A face mask sits on the asphalt Monday at the empty parking lot at Maranacook Community Middle School in Readfield. Andy Molloy/Kennebec Journal

READFIELD — A student at Maranacook Community Middle School has a probable positive test for COVID-19, causing the school to immediately switch to fully remote learning, officials said Monday afternoon.

The Maine Center for Disease Control & Prevention called Regional School Unit 38 Superintendent Jay Charette early Monday morning with the news that there was a student in the district with a “probable positive” test for the coronavirus.

At time of the telephone call, students in the district were already at school. Parents of students who came within close contact of the student who tested positive were contacted by the Maine CDC, and they immediately came to pick up their children.

Close contact is defined by being around a person with a positive COVID-19 case for more than 15 minutes, even if wearing a mask.

“We gave the CDC a list of the cohort that the student is in and the classes that they were in,” Charette said Monday. “We looked at students that rode the bus with this student. We are an RSU, so we have buses that go everywhere.”

Charette said the student was on was a Manchester bus, which had students from the middle and high school on it. The bus has since been deep cleaned in accordance with instructions from the Maine CDC.


Maranacook Community Middle School will be fully remote learning until Oct. 13, Charette said. Maranacook Community High School will be fully remote until Thursday, so the school may undergo a deep cleaning.

Officials said they did not think the “probably positive” student would have had much contact with high school students, except those who were on the bus. Those students’ families have been contacted about the possible exposure to COVID-19.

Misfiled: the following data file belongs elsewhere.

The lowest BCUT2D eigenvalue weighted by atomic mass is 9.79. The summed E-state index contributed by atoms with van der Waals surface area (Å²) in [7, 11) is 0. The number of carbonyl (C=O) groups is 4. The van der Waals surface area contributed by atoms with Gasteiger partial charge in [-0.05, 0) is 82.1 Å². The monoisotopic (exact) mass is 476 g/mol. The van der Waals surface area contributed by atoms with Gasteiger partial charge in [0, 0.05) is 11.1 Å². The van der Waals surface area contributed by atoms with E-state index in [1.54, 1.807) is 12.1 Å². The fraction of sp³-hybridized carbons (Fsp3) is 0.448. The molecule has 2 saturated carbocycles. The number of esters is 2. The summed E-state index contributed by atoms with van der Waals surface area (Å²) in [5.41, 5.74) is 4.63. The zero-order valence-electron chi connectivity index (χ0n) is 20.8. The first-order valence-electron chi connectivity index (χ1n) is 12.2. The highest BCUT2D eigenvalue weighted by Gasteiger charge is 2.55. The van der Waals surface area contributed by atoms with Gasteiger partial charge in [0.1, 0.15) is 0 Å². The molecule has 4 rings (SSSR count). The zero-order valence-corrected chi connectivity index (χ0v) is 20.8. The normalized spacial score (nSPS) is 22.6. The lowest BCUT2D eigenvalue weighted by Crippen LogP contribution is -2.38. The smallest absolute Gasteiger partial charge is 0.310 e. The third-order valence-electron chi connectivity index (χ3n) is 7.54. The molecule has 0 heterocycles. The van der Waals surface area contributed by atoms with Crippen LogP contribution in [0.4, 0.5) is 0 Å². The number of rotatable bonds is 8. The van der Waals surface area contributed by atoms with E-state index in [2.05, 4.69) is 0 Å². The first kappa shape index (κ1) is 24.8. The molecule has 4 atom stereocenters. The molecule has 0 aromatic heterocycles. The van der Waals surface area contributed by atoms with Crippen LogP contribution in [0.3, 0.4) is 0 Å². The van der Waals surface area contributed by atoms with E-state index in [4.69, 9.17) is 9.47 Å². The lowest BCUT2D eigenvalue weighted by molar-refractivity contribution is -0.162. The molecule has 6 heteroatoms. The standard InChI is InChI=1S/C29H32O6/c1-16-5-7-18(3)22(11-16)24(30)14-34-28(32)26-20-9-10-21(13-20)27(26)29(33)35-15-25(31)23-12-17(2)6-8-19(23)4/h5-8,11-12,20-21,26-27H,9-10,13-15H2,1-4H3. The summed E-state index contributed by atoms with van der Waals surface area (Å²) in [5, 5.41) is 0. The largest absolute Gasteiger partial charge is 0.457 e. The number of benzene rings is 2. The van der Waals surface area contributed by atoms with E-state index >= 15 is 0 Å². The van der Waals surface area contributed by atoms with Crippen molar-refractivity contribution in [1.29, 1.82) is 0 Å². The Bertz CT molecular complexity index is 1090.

The Regional School Unit 38 community was alerted through a letter written by Charette and posted on the district’s website.

A student at Maranacook Community Middle School has tested positive for COVID-19, causing the school to immediately switch to fully remote learning. Andy Molloy/Kennebec Journal

RSU 38 is heightening its coronavirus response by using a smartphone application called RUVNA, which tracks symptoms that students may have from parents’ input.

The symptoms are then sent to the school nurse, who is notified of students who may not feel well or parents that may have questions.

Families without a smartphone may use paper forms to screen their children.


“We really need parents and families to pay attention to new symptoms and have their student stay home, if they don’t feel well,” Charette said. “If we make sure no one comes to school feeling ill, we can keep it (COVID-19) out of school.”

RSU 38 officials have assigned students to three cohorts: A, B or a fully remote C. The cohort approach uses a hybrid model to rotate students between in-person and remote classes.

Mount Vernon, Readfield and Wayne elementary schools will continue attending school in their cohorts.

RSU 38 Athletic Director Brant Remington took to Twitter Monday afternoon to announce that all athletic events will be postponed from Monday to Wednesday, resuming Thursday, Oct 1.

On Friday, the state announced Oxford County had been elevated from green to yellow on the Maine Department of Education’s coronavirus safety color scale. Meantime, Androscoggin County was placed on cautionary watch.

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